I’ll try to get hold of the Professor’s actual research, if he was involved…

Too small to see

It’s Marilyn [left] . That’s clear. What you may find hard to believe is the size. She’s standing on a diamond: see image [right] for scale!

The man who does these sculptures is another successful dyslexic: Willard Wigan. See the blog at the BBC, which starts:

When Willard Wigan, who has dyslexia, started school in 1962, he wasn’t exactly blessed with forward-thinking teachers. He was considered illiterate by them, and his work was described as “disgusting” to the other children in the class.

You can see some more of Wigan’s sculptures here.

Manual Games? or Games Manual? Either way, it costs £29.10!

GamesIt’s nice to see “word blindness” in the pages of someone who sells helpful products! – it makes you feel they know what the problems are like. And so, without having in any way assessed Dyslexia Manual Games we report on something which could, actually, be the Dyslexia Games Manual!Teaching Expertise sells it, and wrote about it as follows:

Dyslexia Manual Games

‘Out of every 10 people you know, one will be dyslexic’  -British Dyslexia Association.

Dyslexia Manual Games will support your pupils with dyslexia and help to develop their literacy skills

‘This condition should not hinder young people’s education and life chances. Sadly, it all too often does. We need to be better at identifying pupils with dyslexia and then supporting them. ‘Schools Secretary Ed Balls.

According to the BBC, children with dyslexia are to receive extra help in some schools in England under a £3m pilot scheme. The government says half of pupils in 10 areas will be given catch-up reading lessons or one-to-one help from dyslexia specialists.

At this point, there’s a brief explanation of what dyslexia is; after which, the product name changes:

Dyslexia Games Manual is a range of games will develop auditory and visual awareness necessary to improve word-attack skills, while also providing over-learning, revision and reinforcement of vital literacy skills. The games are photocopiable sheets and come in a A4 ringbound folder.

Click here to order your Dyslexia Games Manual today!

The Dyslexia Games Manual (says the Teaching Expertise announcement) contains 55 games to help pupils develop literacy skills. The games fall into six main areas:

16 Memory games − to improve visual and auditory memory – and recall and discrimination.

13 Organisational skills − to understand connections, sequencing, orientation and categorisation.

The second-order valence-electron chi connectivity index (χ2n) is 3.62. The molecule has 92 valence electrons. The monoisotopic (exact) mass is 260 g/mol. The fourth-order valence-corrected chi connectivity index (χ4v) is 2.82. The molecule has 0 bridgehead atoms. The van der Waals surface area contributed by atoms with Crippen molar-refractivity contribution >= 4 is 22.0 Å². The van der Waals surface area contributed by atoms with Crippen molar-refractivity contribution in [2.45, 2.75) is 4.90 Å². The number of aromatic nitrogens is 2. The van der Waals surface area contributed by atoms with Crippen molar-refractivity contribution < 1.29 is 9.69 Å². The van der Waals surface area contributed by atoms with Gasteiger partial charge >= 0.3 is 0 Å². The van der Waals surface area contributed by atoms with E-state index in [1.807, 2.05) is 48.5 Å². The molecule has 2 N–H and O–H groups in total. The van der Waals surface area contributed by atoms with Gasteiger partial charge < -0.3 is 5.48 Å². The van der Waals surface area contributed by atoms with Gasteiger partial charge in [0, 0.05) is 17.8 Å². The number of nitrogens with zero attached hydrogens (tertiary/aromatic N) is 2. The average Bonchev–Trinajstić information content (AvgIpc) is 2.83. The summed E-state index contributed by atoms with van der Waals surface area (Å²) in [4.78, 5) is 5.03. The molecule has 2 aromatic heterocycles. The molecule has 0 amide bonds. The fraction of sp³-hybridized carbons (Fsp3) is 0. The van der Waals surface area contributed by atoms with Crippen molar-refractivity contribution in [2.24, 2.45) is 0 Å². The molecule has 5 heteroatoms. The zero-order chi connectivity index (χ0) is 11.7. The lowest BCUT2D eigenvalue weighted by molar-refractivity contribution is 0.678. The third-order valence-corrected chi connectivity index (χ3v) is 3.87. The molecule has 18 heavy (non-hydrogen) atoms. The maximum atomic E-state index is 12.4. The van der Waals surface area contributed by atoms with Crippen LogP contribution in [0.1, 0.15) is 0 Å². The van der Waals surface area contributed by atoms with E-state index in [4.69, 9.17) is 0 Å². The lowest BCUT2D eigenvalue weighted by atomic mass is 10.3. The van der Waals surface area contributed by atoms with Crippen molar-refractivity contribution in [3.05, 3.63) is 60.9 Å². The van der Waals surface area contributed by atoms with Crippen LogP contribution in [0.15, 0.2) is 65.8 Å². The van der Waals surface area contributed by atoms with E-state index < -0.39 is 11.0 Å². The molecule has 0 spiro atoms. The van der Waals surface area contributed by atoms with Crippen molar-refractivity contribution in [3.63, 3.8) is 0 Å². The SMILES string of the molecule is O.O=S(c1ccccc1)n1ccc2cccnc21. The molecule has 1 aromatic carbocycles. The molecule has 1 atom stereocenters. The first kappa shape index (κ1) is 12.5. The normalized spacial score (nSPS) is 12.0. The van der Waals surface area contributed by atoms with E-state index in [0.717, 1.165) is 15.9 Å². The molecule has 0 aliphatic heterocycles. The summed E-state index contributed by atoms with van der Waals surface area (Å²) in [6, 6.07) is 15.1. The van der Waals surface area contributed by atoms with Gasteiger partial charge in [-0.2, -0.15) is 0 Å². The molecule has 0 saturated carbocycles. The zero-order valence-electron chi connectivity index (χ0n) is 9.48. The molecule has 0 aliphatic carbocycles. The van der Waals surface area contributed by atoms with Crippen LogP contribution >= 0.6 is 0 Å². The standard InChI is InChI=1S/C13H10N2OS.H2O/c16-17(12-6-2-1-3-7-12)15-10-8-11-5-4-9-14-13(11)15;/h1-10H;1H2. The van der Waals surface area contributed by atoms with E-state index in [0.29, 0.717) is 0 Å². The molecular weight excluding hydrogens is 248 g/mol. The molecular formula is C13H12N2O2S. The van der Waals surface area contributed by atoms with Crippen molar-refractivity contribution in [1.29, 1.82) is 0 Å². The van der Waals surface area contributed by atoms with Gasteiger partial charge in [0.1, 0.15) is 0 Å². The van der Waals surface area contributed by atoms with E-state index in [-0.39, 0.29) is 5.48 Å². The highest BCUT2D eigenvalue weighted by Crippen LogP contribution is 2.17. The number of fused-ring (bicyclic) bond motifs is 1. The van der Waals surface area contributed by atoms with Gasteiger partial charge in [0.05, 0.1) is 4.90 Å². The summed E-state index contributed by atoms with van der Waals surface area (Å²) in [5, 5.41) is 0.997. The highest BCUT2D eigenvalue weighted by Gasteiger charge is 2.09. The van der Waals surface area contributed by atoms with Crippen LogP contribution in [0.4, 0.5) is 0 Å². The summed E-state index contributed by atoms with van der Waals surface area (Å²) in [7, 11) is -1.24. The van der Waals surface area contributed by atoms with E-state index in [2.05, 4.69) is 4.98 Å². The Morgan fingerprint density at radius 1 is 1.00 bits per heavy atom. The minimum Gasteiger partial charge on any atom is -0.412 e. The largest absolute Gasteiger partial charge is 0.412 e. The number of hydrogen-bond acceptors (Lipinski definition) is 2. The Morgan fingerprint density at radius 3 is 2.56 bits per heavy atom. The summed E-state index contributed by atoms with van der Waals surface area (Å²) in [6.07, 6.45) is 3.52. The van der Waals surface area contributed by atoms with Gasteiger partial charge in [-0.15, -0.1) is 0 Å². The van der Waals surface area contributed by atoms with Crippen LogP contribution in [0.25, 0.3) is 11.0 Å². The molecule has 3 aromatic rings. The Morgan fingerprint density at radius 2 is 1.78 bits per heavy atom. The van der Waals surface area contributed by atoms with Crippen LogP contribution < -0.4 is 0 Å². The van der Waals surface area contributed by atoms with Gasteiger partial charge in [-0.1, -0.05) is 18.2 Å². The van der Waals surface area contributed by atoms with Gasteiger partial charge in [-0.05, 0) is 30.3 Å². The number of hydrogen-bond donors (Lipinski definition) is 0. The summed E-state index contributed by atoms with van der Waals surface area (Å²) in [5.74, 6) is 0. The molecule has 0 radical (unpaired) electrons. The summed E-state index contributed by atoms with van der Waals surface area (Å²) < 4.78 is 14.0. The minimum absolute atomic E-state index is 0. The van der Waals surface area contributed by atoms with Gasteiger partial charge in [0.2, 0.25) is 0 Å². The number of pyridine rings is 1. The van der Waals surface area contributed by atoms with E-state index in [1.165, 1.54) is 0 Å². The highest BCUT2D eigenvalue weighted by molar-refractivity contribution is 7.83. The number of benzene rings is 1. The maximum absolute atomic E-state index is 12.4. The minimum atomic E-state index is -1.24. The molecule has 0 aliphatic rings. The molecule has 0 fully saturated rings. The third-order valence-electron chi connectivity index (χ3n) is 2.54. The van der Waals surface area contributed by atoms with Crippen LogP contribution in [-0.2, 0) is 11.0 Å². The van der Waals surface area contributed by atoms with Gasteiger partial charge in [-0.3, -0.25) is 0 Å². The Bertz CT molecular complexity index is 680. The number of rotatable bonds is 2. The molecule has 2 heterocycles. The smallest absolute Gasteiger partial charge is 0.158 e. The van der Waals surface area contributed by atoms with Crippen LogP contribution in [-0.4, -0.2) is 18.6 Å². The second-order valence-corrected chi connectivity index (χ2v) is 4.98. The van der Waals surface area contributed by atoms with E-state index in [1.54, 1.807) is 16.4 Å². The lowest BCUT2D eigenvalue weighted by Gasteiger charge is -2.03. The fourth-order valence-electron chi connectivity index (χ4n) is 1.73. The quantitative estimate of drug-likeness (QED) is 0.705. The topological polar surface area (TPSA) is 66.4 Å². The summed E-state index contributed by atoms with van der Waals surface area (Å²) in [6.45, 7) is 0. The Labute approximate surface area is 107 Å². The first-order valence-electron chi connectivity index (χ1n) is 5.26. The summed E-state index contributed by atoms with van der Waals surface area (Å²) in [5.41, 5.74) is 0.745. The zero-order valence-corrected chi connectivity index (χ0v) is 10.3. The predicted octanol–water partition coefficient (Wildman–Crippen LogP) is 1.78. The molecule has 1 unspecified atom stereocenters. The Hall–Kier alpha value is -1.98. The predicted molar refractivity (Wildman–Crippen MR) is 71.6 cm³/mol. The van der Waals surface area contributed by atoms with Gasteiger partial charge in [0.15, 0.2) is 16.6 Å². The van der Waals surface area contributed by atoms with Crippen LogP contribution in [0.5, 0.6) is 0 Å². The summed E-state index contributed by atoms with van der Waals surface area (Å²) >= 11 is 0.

2 Key words practice − to help pupils recognise individual words and strengthen sequential memory.

15 Word building − to encourage pupils to recognise regular spelling patterns.

3 Story building − to reinforce spellings of common words and develop concepts of sequences of events, leading to better storytelling and story writing.

6 Literacy skills revision − to improve reading of difficult words, without the aid of context.

According to the sales blurb:

The Dyslexia Games Manual allows you to use the power of games to increase concentration and develop motivation. But, most important of all, the games should increase self-confidence and raise self-esteem.

The games relate not just to the matter of not being able to spell, but also to the background reasons behind the dyslexic pupil’s problems. The dyslexic pupil has difficulty spelling becuase the part of the memory that handles this is not well developed. The aim of the games in this manual is to help get that part of the brain developed by persuading the pupil to take part in activities that will stretch the different memory functions of the brain.

The report then goes on to give an example of a game – Rhyming memories – in some detail.

If you wish to order the Dyslexia Games Manual you can order via invoice (only if you use your school/organisation address) or via debit/credit card. Dyslexia Games Manual is £29.10 (includes P&P and VAT).

Can we manage without Literacy?

There’s a thoughtful comment in the Economist by (as usual) an anonymous correspondent seriously suggesting that:

Teachers must recognise that our pedagogical tools are inconsistent with the skills needed to survive in a world where people are always connected to everyone and everything. In such a world, learning to think for oneself could well be more important than simply learning to read and write.

It’s not a stupid idea, despite the instant response of a professional literacy specialist, like myself,

As the days go by, this literacy blog will try to illustrate the changing world of literacy, and the role of dyslexia in business, and ask new questions. Questions like:

    • Can you be dyslexic and still read well?
    • Would dyslexia tuition be useful even if you’re literate?
    • Can “excellence” be achieved even if society ignores literacy

Teachers, we will argue, can do a lot of things! But can Society respond, and ask its teachers to do sensible things?

Mary Kewney